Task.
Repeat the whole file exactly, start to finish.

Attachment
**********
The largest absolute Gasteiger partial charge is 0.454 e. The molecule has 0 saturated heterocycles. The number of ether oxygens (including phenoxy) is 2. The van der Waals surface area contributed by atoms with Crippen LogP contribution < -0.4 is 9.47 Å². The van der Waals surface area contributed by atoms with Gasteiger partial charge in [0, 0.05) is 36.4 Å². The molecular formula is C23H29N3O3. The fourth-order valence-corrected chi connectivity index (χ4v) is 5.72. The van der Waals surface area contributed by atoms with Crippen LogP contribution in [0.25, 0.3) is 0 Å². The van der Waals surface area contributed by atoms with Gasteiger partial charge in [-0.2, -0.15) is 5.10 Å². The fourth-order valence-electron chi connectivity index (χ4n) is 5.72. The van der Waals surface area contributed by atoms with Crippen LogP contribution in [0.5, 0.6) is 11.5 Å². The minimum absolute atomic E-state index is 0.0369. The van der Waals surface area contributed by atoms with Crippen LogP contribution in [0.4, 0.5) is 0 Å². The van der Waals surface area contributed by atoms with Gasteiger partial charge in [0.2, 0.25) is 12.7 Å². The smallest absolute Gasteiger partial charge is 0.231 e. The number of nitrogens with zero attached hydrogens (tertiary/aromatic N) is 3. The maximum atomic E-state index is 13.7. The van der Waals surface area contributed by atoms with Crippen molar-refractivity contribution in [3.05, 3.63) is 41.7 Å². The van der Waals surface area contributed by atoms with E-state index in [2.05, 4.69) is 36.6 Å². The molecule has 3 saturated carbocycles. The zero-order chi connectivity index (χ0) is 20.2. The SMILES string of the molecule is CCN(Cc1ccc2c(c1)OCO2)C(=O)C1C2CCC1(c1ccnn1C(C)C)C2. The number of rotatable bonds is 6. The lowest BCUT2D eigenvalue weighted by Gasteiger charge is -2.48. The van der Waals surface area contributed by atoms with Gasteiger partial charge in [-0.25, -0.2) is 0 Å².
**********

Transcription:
The largest absolute Gasteiger partial charge is 0.454 e. The molecule has 0 saturated heterocycles. The number of ether oxygens (including phenoxy) is 2. The van der Waals surface area contributed by atoms with Crippen LogP contribution < -0.4 is 9.47 Å². The van der Waals surface area contributed by atoms with Gasteiger partial charge in [0, 0.05) is 36.4 Å². The molecular formula is C23H29N3O3. The fourth-order valence-corrected chi connectivity index (χ4v) is 5.72. The van der Waals surface area contributed by atoms with Crippen LogP contribution in [0.25, 0.3) is 0 Å². The van der Waals surface area contributed by atoms with Gasteiger partial charge in [-0.2, -0.15) is 5.10 Å². The fourth-order valence-electron chi connectivity index (χ4n) is 5.72. The van der Waals surface area contributed by atoms with Crippen LogP contribution in [0.5, 0.6) is 11.5 Å². The minimum absolute atomic E-state index is 0.0369. The van der Waals surface area contributed by atoms with Crippen LogP contribution in [0.4, 0.5) is 0 Å². The van der Waals surface area contributed by atoms with Gasteiger partial charge in [0.2, 0.25) is 12.7 Å². The smallest absolute Gasteiger partial charge is 0.231 e. The number of nitrogens with zero attached hydrogens (tertiary/aromatic N) is 3. The maximum atomic E-state index is 13.7. The van der Waals surface area contributed by atoms with Crippen molar-refractivity contribution in [3.05, 3.63) is 41.7 Å². The van der Waals surface area contributed by atoms with E-state index in [2.05, 4.69) is 36.6 Å². The molecule has 3 saturated carbocycles. The zero-order chi connectivity index (χ0) is 20.2. The SMILES string of the molecule is CCN(Cc1ccc2c(c1)OCO2)C(=O)C1C2CCC1(c1ccnn1C(C)C)C2. The number of rotatable bonds is 6. The lowest BCUT2D eigenvalue weighted by Gasteiger charge is -2.48. The van der Waals surface area contributed by atoms with Gasteiger partial charge in [-0.25, -0.2) is 0 Å².